When top presidential aides get up from lunch at the White House staff dining room, their dishes are whisked away to be washed in water that is heated by sunshine striking solar panels on the roof.

The White House system is one of about 250 or more solar installations -- private, commercial and governmental -- that have sprung up in the Washington area in the last few years as residents look to the sun for help in combating risin energy costs.

Because of costly security measures, the White House solar system is not an impressive money saver: It cost $28,000 and saves only $1,000 a year in energy costs.

But other solar systems, especially in homes, can reduce bills dramatically, the experts say. They expect the infant solar industry to be booming soon.

Acceptance of solar energy devices is developing slowly but steadily, with the biggest questions centering on costliness and reliability. A space heating system, for example, can cost $10,000 and may not pay for itself in a reasonable period of time. And solar systems in many cases are most effective only when used as backups for traditional heating systems.

Nationally, the pattern is similar. More than 5,000 new homes across the country have incorporated solar principles into their design, and about 150,000 solar energy systems of all kinds have been put into operation.

Next year, the U.S. Department of Energy will spend $84 million to promote solar energy uses.

There is no consensus on solar energy.

"Solar is taking off, there are exciting things happening in the marketplace," said Frederick H. Morse, director of the office of solar applicatons for Energy Department buildings.

For example, Morse said, sales of rooftop solar-collecting panels nationwide increased 20 percent last year.

But Daniel Erginn, coeditor of the Harvard Business School's widely read study, "Energy Future," said, "We're still very much at the beginning in solar. There's a lot of learning that needs to be done."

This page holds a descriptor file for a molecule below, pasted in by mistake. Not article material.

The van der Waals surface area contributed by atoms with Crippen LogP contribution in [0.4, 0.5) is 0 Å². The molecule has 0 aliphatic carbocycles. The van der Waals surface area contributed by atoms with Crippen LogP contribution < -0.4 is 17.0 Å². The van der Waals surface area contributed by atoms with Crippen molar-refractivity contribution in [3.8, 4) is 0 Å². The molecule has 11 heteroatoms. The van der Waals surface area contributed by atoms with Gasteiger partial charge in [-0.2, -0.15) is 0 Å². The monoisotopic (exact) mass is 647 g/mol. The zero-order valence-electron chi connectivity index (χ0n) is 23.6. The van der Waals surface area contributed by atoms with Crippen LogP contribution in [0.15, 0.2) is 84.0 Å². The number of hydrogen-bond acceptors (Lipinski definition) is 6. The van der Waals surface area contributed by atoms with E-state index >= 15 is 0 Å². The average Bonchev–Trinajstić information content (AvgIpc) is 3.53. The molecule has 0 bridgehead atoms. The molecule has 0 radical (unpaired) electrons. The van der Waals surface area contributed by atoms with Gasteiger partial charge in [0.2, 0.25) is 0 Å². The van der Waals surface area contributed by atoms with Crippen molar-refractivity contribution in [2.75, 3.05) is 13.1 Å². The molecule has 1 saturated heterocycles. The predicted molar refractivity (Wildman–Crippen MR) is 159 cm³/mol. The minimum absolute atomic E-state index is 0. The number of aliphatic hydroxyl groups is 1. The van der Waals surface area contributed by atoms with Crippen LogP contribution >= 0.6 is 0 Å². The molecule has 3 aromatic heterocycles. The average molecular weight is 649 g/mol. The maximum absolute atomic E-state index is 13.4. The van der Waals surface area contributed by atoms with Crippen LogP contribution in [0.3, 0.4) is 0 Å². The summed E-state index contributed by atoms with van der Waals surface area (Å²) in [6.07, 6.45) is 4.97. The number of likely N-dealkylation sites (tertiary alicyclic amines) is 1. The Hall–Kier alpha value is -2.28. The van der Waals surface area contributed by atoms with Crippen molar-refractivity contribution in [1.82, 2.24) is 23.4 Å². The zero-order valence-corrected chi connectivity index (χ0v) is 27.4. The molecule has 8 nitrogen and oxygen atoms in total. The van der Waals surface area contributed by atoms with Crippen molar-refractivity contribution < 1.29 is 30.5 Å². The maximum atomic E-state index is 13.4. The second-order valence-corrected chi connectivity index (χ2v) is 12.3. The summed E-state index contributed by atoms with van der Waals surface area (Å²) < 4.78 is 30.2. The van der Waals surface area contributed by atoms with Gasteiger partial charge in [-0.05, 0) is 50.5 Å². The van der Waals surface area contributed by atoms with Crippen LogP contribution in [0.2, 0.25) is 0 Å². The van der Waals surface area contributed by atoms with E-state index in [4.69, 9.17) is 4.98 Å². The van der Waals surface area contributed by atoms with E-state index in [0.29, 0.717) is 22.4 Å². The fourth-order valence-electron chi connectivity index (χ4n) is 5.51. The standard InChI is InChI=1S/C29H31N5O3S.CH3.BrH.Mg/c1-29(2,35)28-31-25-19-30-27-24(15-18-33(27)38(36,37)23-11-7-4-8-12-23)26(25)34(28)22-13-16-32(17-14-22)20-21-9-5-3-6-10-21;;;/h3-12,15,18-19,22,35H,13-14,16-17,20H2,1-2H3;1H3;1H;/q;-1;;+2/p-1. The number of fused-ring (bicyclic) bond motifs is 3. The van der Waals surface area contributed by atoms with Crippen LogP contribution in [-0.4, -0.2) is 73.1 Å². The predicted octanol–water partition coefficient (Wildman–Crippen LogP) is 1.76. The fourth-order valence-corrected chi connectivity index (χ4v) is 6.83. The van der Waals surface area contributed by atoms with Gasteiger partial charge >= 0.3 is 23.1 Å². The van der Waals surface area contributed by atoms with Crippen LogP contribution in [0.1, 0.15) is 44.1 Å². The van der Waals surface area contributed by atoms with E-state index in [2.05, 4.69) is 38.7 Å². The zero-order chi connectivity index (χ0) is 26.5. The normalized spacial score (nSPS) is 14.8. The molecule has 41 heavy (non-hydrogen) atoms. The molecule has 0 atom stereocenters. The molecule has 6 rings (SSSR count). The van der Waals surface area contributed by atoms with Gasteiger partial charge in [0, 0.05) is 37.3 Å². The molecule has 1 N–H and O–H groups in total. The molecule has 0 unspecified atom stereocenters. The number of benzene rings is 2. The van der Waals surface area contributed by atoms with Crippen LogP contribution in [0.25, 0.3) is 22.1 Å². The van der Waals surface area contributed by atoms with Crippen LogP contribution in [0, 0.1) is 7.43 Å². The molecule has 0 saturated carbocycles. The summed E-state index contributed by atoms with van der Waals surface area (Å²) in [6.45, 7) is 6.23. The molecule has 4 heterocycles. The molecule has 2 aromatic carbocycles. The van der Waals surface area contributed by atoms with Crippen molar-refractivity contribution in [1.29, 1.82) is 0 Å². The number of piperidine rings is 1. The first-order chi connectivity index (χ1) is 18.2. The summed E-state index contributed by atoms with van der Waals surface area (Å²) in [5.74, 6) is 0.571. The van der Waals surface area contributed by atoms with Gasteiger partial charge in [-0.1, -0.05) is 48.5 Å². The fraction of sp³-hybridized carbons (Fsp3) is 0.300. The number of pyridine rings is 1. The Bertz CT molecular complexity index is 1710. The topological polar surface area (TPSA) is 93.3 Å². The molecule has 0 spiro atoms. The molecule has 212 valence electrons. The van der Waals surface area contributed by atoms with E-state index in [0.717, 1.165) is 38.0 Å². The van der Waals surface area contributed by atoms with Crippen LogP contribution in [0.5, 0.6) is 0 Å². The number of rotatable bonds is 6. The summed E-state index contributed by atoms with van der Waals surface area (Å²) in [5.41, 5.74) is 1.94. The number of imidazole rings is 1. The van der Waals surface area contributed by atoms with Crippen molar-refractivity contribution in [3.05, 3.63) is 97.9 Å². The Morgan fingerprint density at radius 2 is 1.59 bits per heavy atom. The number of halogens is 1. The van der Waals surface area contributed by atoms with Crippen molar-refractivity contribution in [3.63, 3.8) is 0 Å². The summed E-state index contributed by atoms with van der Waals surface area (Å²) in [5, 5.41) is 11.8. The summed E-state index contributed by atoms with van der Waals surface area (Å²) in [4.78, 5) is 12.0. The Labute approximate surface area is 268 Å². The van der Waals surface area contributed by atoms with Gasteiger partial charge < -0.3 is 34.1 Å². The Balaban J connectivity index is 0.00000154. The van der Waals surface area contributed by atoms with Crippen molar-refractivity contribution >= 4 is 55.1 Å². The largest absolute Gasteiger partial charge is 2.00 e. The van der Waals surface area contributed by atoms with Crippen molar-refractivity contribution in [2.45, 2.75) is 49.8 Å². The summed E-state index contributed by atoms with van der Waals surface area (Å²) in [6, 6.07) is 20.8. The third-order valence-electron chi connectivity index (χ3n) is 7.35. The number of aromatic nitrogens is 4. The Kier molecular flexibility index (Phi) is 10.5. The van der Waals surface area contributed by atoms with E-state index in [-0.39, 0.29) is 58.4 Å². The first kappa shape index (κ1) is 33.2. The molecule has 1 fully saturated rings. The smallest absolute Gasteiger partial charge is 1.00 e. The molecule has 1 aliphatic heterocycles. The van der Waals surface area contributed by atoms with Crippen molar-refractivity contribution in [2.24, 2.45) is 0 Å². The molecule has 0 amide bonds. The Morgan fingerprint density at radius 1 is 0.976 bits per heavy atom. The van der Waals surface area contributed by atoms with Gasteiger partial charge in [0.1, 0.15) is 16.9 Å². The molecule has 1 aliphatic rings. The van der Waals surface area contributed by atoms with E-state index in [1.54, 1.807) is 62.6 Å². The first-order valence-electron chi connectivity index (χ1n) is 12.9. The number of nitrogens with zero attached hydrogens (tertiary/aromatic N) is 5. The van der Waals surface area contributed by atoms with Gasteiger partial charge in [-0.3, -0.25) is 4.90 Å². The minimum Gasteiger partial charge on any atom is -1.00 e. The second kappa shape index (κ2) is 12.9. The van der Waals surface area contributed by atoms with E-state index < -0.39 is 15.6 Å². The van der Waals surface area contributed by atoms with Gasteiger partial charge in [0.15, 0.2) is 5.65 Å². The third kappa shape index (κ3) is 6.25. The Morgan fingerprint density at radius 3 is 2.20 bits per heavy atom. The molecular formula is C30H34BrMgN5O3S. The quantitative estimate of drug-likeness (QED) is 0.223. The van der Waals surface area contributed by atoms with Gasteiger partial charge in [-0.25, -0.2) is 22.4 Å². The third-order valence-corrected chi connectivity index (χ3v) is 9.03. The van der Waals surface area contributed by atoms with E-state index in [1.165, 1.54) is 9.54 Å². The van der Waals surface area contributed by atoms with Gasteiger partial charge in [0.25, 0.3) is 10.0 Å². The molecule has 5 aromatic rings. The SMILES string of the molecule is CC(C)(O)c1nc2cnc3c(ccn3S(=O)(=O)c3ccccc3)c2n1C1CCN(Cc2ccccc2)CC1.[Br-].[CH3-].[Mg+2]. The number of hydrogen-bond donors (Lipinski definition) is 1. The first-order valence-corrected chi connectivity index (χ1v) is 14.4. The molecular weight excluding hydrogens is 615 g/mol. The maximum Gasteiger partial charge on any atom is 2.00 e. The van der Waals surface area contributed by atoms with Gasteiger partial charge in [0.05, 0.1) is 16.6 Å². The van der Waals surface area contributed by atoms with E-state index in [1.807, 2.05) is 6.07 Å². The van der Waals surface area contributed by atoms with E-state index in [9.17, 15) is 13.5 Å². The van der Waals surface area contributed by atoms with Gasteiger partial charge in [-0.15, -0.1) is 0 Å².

President Carter has said that the nation should get 20 percent of its energy by the year 2000 from solar and other renewable energy sources such as wood, wind and water. Yergin's book says that goal is feasible but quotes the dissenting view of one trade publication editor that solar in the next 25 years will have the impact of "a mosquito bite on an elephant's fanny."

Most solar hot water systems for houses cost about $2,500 and now appear to be economical in the Washington area, paying for themselves in energy savings in about five years.

Space heating systems can cost four times as much but the big initial investment can cut heating bills sharply -- a Washington Post survey of a dozen solar installations in the area found one solar heating system that provides 60 percent of a building's heat.

Among the more esoteric solar applications in the area are photovoltaic wafers that directly transform sunshine into electricity. These are being used in suburban Virginia to feed a small current into the steel structure of a bridge, a procedure that prevents corrosion.

Solar window film is being used in a big office building at Tysons Corner to keep the sun's rays out in the heat of summer, substantially cutting the building's air-conditioning costs.

This area is also the site of many government-subsidized projects -- such as the White House system -- designed to demonstrate that solar energy systems work.

Among homeowners, solar hot-water systems are the most popular. Such systems can work all year round in this area -- except on cloudy days -- and can be expected to supply half or more of the hot water needs of a family of four. Such a family typically spends several hundred dollars a year for hot water.

Local solar experts say that a new 40 percent federal income tax credit on solar installations is providing a big boost.

The credit allows homeowners to deduct from their federal income tax bill 40 percent of what they spend on most solar systems. For example, an expenditure of $2,500 for a solar hot water system would qualify for a $1,000 credit -- that is, $1,000 knocked off the sum that a taxpayer finds he owes after computing everything else on his tax return.

Joni King of Futuristic Solar Systems Corp., a suburban Maryland manufacturer and installer of solar equipment, said the firm has sold 30 expensive solar space heating systems this year -- a surprise because only five were sold last year. King said the tax credit may be the reason.

Companies such as Futuristic, along with solar advocates in government and in private think tanks, say that systems such as these have short payback periods -- the number of years it takes for a solar system to pay for itself in energy savings and then start providing free energy from the sun.